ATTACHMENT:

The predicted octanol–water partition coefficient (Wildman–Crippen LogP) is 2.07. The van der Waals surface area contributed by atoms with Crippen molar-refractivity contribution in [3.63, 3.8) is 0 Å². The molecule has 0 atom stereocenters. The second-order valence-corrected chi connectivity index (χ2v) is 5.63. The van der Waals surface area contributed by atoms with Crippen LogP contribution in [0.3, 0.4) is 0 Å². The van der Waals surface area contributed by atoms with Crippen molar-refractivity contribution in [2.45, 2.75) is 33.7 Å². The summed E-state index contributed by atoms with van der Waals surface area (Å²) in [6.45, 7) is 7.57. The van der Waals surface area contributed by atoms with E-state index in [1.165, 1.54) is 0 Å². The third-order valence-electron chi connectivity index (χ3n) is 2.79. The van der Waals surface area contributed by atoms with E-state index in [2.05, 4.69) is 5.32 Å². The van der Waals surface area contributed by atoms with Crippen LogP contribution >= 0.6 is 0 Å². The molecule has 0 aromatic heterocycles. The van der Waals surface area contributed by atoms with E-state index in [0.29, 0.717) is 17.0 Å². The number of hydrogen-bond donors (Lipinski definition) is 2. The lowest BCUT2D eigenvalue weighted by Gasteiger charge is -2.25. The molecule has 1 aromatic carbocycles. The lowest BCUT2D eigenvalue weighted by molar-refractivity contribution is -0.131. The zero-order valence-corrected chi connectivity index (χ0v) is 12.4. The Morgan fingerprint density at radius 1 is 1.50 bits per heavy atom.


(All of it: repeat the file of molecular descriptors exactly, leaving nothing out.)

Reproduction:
The predicted octanol–water partition coefficient (Wildman–Crippen LogP) is 2.07. The van der Waals surface area contributed by atoms with Crippen molar-refractivity contribution in [3.63, 3.8) is 0 Å². The molecule has 0 atom stereocenters. The second-order valence-corrected chi connectivity index (χ2v) is 5.63. The van der Waals surface area contributed by atoms with Crippen LogP contribution in [0.3, 0.4) is 0 Å². The van der Waals surface area contributed by atoms with Crippen molar-refractivity contribution in [2.45, 2.75) is 33.7 Å². The summed E-state index contributed by atoms with van der Waals surface area (Å²) in [6.45, 7) is 7.57. The van der Waals surface area contributed by atoms with E-state index in [1.165, 1.54) is 0 Å². The third-order valence-electron chi connectivity index (χ3n) is 2.79. The van der Waals surface area contributed by atoms with E-state index in [2.05, 4.69) is 5.32 Å². The van der Waals surface area contributed by atoms with Crippen LogP contribution >= 0.6 is 0 Å². The molecule has 0 aromatic heterocycles. The van der Waals surface area contributed by atoms with E-state index in [0.29, 0.717) is 17.0 Å². The number of hydrogen-bond donors (Lipinski definition) is 2. The lowest BCUT2D eigenvalue weighted by Gasteiger charge is -2.25. The molecule has 1 aromatic carbocycles. The lowest BCUT2D eigenvalue weighted by molar-refractivity contribution is -0.131. The zero-order valence-corrected chi connectivity index (χ0v) is 12.4. The Morgan fingerprint density at radius 1 is 1.50 bits per heavy atom.